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Okes Senate colleagues pay tribute
It doesnt happen very often, but for a little while in the state Senate, all rancor, all divisiveness, any and all ill will vanished as members rose, one by one, to tell one of their own how much they loved him and to say goodbye.
Sen. Bob Oke, R-Port Orchard, gaunt from the cancer that has returned to ravage his body after a three-year battle against it, listened quietly as strong men wept and women struggled to keep their composure.
His wife, Judy, without whom he was never seen, was seated in the rostrum. Their three grown children and grandchildren were in the gallery.
It took a couple of tries before a distraught Sen. Ken Jacobson, chair of the Natural Resources Committee on which Oke served, could get out any words. You are a true patriot and a true Christian, he said. Ive never known anyone as good as you and kind as you.
I love you, said Sen. Tracy Eide, D-Federal Way. You are a big beautiful man. We all love you.
You have the most faith of anyone I have known, said Sen. Alex Deccio, R-Yakima. If everyone in the world practiced their faith the way Bob has, there would be no war, no discrimination, no famine and no homeless.
Sen. Mary Margaret Haugen, D-Camano Island, chair of the Transportation Committee on which Oke served, was in tears. You are a great man, she said. I love this man. His faith built a bridge. He has done an extraordinary job.
Because Oke was the No. 1 champion for a second Tacoma Narrows bridge, Sen. Paull Shin, D-Edmonds, said he called him Mr. Bridge Bob. I came here as an immigrant, he said. There are few people I consider inside, but I do Mr. Bridge Bob.
Sen. Dan Swecker, R-Rochester, broke down, recovered and said the fruits of the spirit were love, joy, peace, patience, kindness, goodness. You have been all these things.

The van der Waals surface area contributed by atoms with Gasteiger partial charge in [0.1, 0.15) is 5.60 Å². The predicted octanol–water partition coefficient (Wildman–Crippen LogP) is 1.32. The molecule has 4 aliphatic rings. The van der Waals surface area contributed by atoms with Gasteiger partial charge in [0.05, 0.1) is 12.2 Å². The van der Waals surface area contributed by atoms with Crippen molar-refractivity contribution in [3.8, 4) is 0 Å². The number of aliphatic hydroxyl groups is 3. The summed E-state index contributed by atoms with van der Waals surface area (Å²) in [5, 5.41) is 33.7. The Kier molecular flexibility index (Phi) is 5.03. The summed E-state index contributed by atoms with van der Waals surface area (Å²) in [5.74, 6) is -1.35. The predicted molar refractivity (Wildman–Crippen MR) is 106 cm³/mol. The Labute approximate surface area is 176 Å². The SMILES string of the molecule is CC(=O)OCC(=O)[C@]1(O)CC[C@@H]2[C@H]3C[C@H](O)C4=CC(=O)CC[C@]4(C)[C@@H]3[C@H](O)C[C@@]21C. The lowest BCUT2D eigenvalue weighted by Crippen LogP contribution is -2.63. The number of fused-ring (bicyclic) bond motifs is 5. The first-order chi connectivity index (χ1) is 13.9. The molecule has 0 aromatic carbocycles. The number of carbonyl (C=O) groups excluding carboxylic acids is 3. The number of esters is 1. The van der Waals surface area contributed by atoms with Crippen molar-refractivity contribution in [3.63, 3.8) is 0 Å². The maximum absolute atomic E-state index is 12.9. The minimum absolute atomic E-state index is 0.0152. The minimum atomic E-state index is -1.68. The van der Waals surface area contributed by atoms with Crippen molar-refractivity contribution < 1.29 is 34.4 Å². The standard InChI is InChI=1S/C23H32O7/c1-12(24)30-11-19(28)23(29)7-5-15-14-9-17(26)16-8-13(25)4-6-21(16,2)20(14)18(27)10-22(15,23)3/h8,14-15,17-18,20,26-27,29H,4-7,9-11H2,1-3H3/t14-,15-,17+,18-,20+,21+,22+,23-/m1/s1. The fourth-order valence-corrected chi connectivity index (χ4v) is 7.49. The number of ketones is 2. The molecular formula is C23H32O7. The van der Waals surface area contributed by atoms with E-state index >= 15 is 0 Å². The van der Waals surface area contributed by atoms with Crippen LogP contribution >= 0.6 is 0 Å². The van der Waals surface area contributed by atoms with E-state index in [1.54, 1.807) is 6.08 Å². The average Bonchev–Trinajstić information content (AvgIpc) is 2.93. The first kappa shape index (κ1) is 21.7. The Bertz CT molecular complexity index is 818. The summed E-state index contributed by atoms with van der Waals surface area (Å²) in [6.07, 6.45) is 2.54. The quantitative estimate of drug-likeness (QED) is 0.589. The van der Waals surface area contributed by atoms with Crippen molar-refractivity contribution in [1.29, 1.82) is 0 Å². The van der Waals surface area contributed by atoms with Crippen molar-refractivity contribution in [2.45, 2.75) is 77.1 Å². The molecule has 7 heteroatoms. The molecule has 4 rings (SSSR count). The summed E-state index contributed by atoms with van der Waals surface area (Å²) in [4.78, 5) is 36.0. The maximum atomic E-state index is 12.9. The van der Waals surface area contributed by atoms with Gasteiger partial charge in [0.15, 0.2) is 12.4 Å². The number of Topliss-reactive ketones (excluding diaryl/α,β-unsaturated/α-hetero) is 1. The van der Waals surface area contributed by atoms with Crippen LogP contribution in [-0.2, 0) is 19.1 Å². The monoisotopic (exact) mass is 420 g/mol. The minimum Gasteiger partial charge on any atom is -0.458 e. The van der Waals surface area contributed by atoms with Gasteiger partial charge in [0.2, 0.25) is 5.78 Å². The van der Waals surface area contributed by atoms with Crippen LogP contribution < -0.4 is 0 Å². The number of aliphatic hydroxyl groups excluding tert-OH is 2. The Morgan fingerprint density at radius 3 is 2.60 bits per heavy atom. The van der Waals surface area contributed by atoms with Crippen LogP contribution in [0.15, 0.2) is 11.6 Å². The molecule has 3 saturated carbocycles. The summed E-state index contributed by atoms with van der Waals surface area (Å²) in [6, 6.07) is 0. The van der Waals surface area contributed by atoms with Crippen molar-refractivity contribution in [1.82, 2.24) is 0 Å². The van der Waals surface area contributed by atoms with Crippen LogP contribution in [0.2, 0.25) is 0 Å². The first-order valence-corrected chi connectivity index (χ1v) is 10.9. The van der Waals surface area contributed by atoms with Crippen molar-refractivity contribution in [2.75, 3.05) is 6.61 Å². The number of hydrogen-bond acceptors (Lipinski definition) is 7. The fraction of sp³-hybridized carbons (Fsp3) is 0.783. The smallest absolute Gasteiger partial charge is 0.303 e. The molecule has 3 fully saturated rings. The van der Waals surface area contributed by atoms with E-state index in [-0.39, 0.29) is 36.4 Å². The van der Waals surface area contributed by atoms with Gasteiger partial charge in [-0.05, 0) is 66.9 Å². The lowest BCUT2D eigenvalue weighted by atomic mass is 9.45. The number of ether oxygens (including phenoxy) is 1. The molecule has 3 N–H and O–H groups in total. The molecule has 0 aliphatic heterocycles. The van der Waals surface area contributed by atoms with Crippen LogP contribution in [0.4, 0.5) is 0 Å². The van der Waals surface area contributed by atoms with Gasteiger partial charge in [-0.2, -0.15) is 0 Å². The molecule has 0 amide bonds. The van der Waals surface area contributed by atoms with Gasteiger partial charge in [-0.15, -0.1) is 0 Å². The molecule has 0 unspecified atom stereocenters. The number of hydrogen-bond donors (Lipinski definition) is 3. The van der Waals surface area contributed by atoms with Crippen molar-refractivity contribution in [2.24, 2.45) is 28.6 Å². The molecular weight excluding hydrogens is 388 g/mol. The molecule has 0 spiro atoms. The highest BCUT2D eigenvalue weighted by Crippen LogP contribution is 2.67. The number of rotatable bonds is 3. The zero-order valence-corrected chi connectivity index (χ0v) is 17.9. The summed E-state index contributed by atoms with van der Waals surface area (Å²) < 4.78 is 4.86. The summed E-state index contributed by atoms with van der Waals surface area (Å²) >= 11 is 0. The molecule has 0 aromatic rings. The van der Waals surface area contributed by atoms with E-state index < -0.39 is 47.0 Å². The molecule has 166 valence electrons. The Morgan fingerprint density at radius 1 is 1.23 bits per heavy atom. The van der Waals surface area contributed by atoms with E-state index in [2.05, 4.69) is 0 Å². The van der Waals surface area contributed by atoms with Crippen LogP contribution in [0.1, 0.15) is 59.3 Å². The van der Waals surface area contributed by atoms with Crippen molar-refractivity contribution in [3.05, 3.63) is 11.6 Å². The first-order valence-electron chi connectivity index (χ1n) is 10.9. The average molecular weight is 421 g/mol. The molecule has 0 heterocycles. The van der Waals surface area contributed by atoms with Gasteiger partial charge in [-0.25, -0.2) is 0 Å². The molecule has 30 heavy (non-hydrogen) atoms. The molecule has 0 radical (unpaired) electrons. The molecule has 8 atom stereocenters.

You are the greatest of the great, said Sen. Tim Sheldon, D-Potlatch.
I lost my father as a boy and you have been a dad to me, said Sen. Jim Hargrove, D-Hoquiam.
Martin Luther King said every man must decide whether to walk in the light of creative altruism or the dark of destructive selfishness, said Sen. Rosa Franklin, D-Tacoma. I admire your humility, your steadfastness. I have never heard you raise your voice in anger.
You have been a role model for the rest of us, said Sen. Phil Rockefeller, D-Bainbridge Island.
If all people were like Bob Oke, said Sen. Bill Finkbeiner, R-Kirkland, what a wonderful world it would be.
Oke rose to his feet and said he enjoyed his 16 years in the Navy and his 16 years in the Senate. The most important bill he got passed after years of trying for it, he said, was putting an end to tobacco samples that are given to youth. And I didnt do it alone. The press called attention to it and helped get it passed.
He just hoped, he said that when he meets the Lord, the Lord will say, Well done, faithful servant.
By the way, if the Lord and the governor permit, hed like to serve on the Fish and Wildlife Commission. And that was goodbye. He disappeared in a sea of arms reaching out to hug him before he headed home to await his fate.
Adele Ferguson can be reached at PO Box 69, Hansville, WA, 98340.